Does Polly really want a cracker?

Does Polly really want a cracker?

Head of Science Dr Susan Waugh introduces Dr Barbara Mizumo Tomotani, arriving in September to look at how our birdlife has adapted to human impact.

Te Papa will be welcoming Dr Barbara Mizumo Tomotani in September, to work on the isotopic and morphometic analyses of some of New Zealand’s most threatened endemic birds (including some extinct species) – 10 species from kākāpō to huia.

The study will examine how quickly birds have adapted to human impacts on their environment – whether changes in food availability had impacts on their physical form, or in some cases their survival. The biochemical make-up of their feathers will enable Tomotani to understand dietary shifts that have occurred over the decades, with specimens dating back to the 1880s available for the study.

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Dr Barbara Mizumo Tomotani, Te Papa’s newest Post-Doctoral researcher, with a Eurasian jay. Photo courtesy of Dr Barbara Mizumo Tomotani

Dr Tomatani is the recipient of the Netherlands Science Funding agency (NWO) post-doctoral Rubicon fellowship.  She will use Te Papa’s bird collection to look at changes in diet and beak shapes in the birds over the 120 years that the museum has been collecting birds.

For those species which have been moved to safe, predator-free environments, or only exist in a small part of their former ranges, their access to important food resources may be limited. As the birds’ feathers are formed, they capture signals from the environment that reflect the food they’ve been eating.

The stable isotope study, carried out in collaboration with Te Papa Head of Science Dr Susan Waugh and NIWA researcher Dr Sarah Bury, will enable Dr Tomotani to assess how carnivorous or herbivorous species were historically, and whether they relied on a certain part of the food web or ecosystem for their diet. The study will assess whether the species that survive into the present day have the full dietary breadth that their ancestors enjoyed, as well as looking at how extinct species fit into the ecological landscape.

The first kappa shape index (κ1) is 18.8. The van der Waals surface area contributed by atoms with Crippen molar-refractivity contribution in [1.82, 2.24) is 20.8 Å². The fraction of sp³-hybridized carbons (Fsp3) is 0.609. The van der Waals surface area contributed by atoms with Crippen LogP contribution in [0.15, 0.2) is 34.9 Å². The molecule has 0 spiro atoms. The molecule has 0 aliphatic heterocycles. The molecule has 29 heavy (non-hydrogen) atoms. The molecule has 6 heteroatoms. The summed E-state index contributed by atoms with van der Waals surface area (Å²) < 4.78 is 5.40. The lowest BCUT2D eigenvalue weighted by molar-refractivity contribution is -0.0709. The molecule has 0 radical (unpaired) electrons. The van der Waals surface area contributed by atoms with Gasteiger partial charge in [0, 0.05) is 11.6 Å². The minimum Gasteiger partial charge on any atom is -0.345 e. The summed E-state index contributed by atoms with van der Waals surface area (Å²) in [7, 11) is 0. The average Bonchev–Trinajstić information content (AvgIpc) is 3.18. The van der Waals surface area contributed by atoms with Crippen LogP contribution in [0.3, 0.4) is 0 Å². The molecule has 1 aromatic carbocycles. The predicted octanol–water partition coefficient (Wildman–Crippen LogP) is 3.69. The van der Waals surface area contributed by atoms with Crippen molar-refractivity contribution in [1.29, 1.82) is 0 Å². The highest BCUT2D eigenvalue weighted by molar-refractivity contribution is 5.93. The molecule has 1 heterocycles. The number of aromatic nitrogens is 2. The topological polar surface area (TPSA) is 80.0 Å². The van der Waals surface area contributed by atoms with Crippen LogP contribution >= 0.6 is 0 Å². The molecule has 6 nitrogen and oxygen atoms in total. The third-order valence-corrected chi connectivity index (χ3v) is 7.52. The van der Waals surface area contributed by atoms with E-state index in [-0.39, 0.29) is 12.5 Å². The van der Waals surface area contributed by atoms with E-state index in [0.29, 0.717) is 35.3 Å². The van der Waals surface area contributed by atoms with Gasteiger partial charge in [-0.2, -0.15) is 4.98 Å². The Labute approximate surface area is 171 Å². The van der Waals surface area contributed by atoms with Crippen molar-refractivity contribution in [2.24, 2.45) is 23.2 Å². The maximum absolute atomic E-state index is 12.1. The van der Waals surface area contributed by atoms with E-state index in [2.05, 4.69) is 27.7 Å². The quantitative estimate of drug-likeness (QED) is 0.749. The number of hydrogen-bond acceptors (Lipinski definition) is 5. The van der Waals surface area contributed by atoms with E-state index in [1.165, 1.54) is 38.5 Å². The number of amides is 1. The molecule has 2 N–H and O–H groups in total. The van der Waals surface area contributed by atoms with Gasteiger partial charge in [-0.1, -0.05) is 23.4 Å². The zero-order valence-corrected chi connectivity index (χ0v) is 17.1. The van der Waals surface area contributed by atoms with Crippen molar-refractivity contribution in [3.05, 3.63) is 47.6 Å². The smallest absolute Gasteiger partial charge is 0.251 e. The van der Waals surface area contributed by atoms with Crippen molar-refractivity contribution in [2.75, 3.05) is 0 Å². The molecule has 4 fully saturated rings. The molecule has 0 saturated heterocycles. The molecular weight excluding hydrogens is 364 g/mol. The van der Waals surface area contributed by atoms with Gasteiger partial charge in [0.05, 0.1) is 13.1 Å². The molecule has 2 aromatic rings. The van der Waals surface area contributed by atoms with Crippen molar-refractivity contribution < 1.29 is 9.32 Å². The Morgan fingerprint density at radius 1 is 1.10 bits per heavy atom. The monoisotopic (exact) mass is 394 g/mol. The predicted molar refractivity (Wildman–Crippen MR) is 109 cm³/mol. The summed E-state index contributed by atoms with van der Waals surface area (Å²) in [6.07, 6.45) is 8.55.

Dr Tomotani’s project was ranked third among all those assessed by the NWO for funding this year in the biological sciences, and is among 20 projects awarded research and salary funds to help recently graduated researchers into their careers. The grant funded recent graduates to take their research careers further, around the world, with nine laureates going to the United States, two to the United Kingdom, two to Germany, two to Switzerland, and one each to New Zealand, Belgium, Singapore, Norway and Israel.

Te Papa is delighted to be hosting such a talented researcher over the 16-month fellowship and to collaborate in using new science approaches using its unparalleled natural history collections.

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